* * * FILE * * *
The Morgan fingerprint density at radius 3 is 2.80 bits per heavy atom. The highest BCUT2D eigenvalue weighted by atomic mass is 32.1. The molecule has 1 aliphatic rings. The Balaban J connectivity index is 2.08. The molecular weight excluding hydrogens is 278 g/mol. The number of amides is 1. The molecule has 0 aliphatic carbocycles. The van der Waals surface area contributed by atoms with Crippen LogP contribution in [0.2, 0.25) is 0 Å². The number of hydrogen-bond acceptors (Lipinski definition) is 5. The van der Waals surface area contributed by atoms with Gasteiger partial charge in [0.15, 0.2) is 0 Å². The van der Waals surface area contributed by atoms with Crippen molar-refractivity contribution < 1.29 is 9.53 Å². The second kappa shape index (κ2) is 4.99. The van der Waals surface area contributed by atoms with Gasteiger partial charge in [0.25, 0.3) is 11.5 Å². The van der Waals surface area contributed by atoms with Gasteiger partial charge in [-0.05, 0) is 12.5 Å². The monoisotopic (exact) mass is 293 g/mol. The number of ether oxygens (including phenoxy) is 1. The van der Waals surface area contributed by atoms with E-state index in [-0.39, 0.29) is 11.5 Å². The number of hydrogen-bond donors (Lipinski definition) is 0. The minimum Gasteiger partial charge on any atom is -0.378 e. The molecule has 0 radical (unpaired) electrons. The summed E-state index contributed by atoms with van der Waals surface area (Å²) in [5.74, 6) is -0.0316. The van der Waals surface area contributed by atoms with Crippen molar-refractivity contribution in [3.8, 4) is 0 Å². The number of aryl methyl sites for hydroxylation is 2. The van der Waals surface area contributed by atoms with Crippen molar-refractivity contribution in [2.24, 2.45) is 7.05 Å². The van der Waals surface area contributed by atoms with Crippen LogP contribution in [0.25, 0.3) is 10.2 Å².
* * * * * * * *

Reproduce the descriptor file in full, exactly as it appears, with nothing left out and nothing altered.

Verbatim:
The Morgan fingerprint density at radius 3 is 2.80 bits per heavy atom. The highest BCUT2D eigenvalue weighted by atomic mass is 32.1. The molecule has 1 aliphatic rings. The Balaban J connectivity index is 2.08. The molecular weight excluding hydrogens is 278 g/mol. The number of amides is 1. The molecule has 0 aliphatic carbocycles. The van der Waals surface area contributed by atoms with Crippen LogP contribution in [0.2, 0.25) is 0 Å². The number of hydrogen-bond acceptors (Lipinski definition) is 5. The van der Waals surface area contributed by atoms with Gasteiger partial charge in [0.15, 0.2) is 0 Å². The van der Waals surface area contributed by atoms with Crippen molar-refractivity contribution < 1.29 is 9.53 Å². The second kappa shape index (κ2) is 4.99. The van der Waals surface area contributed by atoms with Gasteiger partial charge in [0.25, 0.3) is 11.5 Å². The van der Waals surface area contributed by atoms with Gasteiger partial charge in [-0.05, 0) is 12.5 Å². The monoisotopic (exact) mass is 293 g/mol. The number of ether oxygens (including phenoxy) is 1. The van der Waals surface area contributed by atoms with E-state index in [-0.39, 0.29) is 11.5 Å². The number of hydrogen-bond donors (Lipinski definition) is 0. The minimum Gasteiger partial charge on any atom is -0.378 e. The molecule has 0 radical (unpaired) electrons. The summed E-state index contributed by atoms with van der Waals surface area (Å²) in [5.74, 6) is -0.0316. The van der Waals surface area contributed by atoms with Crippen molar-refractivity contribution in [3.8, 4) is 0 Å². The number of aryl methyl sites for hydroxylation is 2. The van der Waals surface area contributed by atoms with Crippen molar-refractivity contribution in [2.24, 2.45) is 7.05 Å². The van der Waals surface area contributed by atoms with Crippen LogP contribution in [0.25, 0.3) is 10.2 Å².